Destruction In Lord Of The Flies Research Paper

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Tools of Destruction In its entirety, mankind is a barbaric, uncivilized species; taught to fight against the darkest parts of themselves during adolescence and expected by society to uphold these morals as adult. William Golding seeks to understand human nature and its inclination towards the deepest and darkest desires that every man possess in his novel Lord of the Flies. After a heartbreaking plane crash on an island in the Pacific, a group of twelve carefree boys are forced to fend for themselves in order to survive. As their stay becomes more permanent, the more predominant their desires become; ultimately, this leads to death and the destruction of what little civilization they are able to sustain on their own. William Golding’s Lord of the Flies demonstrates that when man is consumed by jealousy and cruelty, it will…show more content…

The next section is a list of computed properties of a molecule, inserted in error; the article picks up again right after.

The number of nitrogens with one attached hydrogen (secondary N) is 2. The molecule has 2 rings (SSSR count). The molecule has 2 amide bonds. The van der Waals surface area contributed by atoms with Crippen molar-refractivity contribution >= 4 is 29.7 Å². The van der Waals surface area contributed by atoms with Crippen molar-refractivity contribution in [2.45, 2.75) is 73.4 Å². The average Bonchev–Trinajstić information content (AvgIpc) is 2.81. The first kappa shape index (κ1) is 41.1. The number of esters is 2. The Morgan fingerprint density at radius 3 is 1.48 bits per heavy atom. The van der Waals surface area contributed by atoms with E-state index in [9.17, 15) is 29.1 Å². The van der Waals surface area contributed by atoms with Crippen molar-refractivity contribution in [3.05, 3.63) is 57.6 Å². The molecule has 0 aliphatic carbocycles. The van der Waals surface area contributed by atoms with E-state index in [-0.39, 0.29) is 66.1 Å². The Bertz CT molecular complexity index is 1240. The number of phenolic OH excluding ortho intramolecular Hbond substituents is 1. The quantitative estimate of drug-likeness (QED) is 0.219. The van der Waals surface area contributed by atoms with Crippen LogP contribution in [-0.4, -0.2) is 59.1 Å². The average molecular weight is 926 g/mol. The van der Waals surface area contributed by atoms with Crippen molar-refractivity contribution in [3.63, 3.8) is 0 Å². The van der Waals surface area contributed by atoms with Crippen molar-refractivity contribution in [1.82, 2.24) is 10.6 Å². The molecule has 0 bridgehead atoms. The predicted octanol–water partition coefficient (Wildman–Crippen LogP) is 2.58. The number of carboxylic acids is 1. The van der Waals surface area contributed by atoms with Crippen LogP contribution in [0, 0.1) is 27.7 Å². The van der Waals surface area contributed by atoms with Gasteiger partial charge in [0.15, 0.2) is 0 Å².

Due to man’s instinctive tendencies, jealousy triumphs over any rational thought or action; envy consumes to the point of destruction. The “chief” is a symbol of power and strength within the community and only one person can be entrusted with the responsibility that comes with power. As the first assembly on the island commences, Ralph is automatically authorized as the community’s “chief” or leader. Most of the boys side with Ralph, and Jack feels betrayed, “Even the choir applauded; and the freckles on Jack’s face disappeared under a blush of mortification” (Golding 23). The members of the choir, who are supposed to be Jack’s main group of followers, begrudgingly votes for Jack in the end. The choir’s hesitation leads to the formation of Jack’s contempt towards Ralph, and the first signs of destruction in their society. The tension between Ralph and Jack represents man’s relation to those with power and those who are second in command. The man that is in second place constantly strives for power but his coworkers turn against him and appoint

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